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Janome HD1000 vs. Singer 9970 Comparison

The Janome HD1000 and the Singer 9970 are two of the most popular affordable sewing machines we will compare today. In addition to being packed with features in an affordable price range, these two sewing machines produced excellent stitch quality.

What are the major differences between the two? Below I will describe the differences in the simplest terms possible.

Janome HD1000 vs. Singer 9970: Comparison in Features

Sewing Machine Types

The Janome HD1000 is a mechanical sewing machine, while the Singer 9970 is a computerized sewing machine. Since the machine types decide they differ a lot in features, I won’t make a suggestion.

The sewing machine you choose should be tailored to your skill level and goals.

Janome HD1000 vs. Singer 9970 : Built-in Stitches

The Janome HD1000 comes with an attractive amount of built-in stitches, 14 to be exact. Within those 14 stitches you can find standard stitches, decorative stitches and easy-to-use buttonhole stitches. While the Singer 9970 features 600 stitches. Similar to the Janome HD1000, these stitches include standard and decorative stitches.

Weight

The Janome HD1000 weighs approximately 16.8 lbs, while the Singer 9970 sewing machine comes with a weight of 17.8 lbs.

The extra weight can become cumbersome if you don’t have a set location in your home for your sewing machine.

Start/Stop Button

The Janome HD1000 doesn’t come with a start/stop button, while the Singer 9970 does. One of the best ways of controlling some of your variables within free motion quilting is by using your start/stop button.

Speed Control Slider

The Singer 9970 sewing machine arrives with a speed control slider while the Janome HD1000 doesn’t. A speed control slide is a useful feature that allows you to set the maximum speed you are comfortable with.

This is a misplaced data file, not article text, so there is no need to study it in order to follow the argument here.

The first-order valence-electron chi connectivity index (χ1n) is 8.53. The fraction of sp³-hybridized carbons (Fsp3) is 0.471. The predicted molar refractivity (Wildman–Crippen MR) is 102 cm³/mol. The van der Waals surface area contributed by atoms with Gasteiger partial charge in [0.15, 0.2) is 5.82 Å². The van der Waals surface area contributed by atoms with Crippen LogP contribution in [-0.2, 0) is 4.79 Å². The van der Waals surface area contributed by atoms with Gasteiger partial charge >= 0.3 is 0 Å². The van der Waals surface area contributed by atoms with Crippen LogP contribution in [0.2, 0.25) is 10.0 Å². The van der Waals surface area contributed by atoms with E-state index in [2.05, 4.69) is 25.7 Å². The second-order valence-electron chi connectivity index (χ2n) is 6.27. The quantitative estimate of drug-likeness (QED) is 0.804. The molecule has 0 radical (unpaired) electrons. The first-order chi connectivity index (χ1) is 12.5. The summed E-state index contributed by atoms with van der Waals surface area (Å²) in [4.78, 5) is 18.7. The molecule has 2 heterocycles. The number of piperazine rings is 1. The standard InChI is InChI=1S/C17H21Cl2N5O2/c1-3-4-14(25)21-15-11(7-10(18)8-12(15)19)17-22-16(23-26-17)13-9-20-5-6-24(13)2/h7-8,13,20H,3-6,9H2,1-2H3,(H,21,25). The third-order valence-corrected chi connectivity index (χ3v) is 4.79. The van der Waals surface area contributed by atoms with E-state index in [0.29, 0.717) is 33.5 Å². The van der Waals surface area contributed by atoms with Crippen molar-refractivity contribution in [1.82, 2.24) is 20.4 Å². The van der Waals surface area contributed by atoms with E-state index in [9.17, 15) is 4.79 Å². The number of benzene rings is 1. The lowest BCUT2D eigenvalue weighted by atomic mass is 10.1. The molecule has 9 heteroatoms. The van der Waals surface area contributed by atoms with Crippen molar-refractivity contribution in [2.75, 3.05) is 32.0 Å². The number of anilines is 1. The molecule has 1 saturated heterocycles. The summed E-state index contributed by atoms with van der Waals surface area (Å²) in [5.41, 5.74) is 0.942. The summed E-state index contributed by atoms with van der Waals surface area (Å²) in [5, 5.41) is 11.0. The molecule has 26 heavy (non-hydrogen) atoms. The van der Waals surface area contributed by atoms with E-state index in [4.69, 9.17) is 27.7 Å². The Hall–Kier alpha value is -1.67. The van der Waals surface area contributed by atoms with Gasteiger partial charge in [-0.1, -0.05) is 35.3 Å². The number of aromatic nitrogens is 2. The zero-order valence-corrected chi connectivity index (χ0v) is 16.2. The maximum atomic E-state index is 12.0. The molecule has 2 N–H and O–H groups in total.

Automatic Needle Threader

Many sewing machines sold today come with an automatic threader function. This is essentially a lever that will guide the thread through the eye of your sewing needle for you so that you don’t have to do it yourself. Many sewists prefer to thread their own needles, but if you have difficulty performing this task, then a machine with an automatic needle threader might be very useful for you. Fortunately, these two sewing machines both come with automatic needle threader, allowing you to thread the machine with ease.

Drop Feed

The most common type of feeding mechanism in a home sewing machine (and some industrial machines) is the drop feed, also known as the regular feed system. Both Janome HD1000 and Singer 9970 come equipped with a drop feed system, which grabs the fabric and moves it along through the machine.

Free Arm

There is free arm on both the Janome HD1000 and the Singer 9970. The free arm is a very useful feature to all sewing machines as it makes sewing one layer of fabric without catching another. This is because all of the workings around the bobbin race, feed dogs, and needles are housed there.

Extra High Presser Foot Lifter

The extra-high presser foot lifter of the Janome HD1000 and Singer 9970 allows you to adjust the height, as needed for large sewing projects or multiple layers of thick materials.

Janome HD1000 Singer 9970
Product Image
Sewing Machine Type Mechanical Computerized
Stitches 14 600
Buttonhole Styles 1 four-step 13 one-step
Start/Stop Button No Yes
Built-in Memory No
Programmable Needle Up/Down No Yes
Monogramming Font No Yes 5
Drop Feed Yes Yes
Free Arm Yes Yes
Working Light Yes Yes 2 LEDs
Speed Control Slider No Yes
Weight 16.8 lbs 17.8 lbs
Extra High Presser Foot Lifter Yes Yes